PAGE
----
The two-way gender bias in management evaluations and decision making: evaluations of managers vs. evaluations of grievants
Luthar, Harsh K.
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This study consisted of two field experiments and examined how managerial evaluations may be influenced by the gender and gender-role behavior of the person being evaluated. Literature streams in the domains of leadership, performance evaluation, grievance arbitration, and criminology were reviewed and integrated to derive a conceptual framework. The research hypotheses focused on how male and female managers would differ in their evaluations of male and female target persons in two different contexts. Two cases, each approximately three pages long, were written for the purpose of this study. In both cases, the gender and gender-role behavior of the target person were manipulated. A pilot study, in which 255 students responded to the case of the grievant and 290 students responded to the case of the manager, waS carried out to test the psychometric properties of the scales as well as the integrity of the gender-role manipulation. The results indicated the success of the manipulations. The evaluation measures of interest were found to have high reliabilities. In the actual study, research subjects consisted of 129 unit directors or higher level administrators working for the Virginia Cooperative Extension. The subjects were asked to respond to both cases and evaluate the target persons. The sequence in which the cases were presented was built into the design of the study. There were no significant findings pertaining to the proposed hypotheses. Other results indicated that in the grievance resolution context, female unit directors rated aggressive male workers lower than aggressive female workers on performance and abilities. Relative to male unit directors, female unit directors gave aggressive lower-level male workers unfavorable evaluations. In the context of evaluating managers, female unit directors relative to male unit directors more favorably evaluated the democratic manager. The difference between male and female unit directors was larger when they evaluated the same-sex democratic manager. Female unit directors gave the democratic female manager higher evaluations than those given to the democratic male manager by male unit directors. The discussion focuses on the implications of results for conceptual and theoretical development in the gender bias literature, as well as what the results may mean for organizations and practicing managers. The potential limitations of the study are identified, and the study is concluded with suggestions for future research.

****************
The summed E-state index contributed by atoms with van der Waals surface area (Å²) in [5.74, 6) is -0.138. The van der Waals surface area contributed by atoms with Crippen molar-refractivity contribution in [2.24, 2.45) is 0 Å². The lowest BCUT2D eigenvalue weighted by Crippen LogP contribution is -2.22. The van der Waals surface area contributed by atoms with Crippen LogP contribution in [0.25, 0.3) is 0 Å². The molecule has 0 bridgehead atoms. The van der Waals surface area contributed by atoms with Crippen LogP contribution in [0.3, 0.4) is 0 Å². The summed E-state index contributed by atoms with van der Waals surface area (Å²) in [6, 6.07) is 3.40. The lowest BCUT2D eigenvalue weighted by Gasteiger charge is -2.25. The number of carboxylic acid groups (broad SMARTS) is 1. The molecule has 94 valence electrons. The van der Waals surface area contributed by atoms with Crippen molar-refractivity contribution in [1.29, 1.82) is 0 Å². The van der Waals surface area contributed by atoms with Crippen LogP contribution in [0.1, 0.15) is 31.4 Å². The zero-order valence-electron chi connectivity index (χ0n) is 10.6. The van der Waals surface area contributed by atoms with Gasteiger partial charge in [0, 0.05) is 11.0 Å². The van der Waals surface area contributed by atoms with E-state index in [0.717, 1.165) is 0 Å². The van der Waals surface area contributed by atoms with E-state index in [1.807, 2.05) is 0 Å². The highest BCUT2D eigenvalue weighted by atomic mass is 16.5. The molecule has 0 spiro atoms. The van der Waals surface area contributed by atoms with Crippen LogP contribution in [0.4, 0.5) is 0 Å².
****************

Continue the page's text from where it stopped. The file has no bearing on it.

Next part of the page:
- Doctoral Dissertations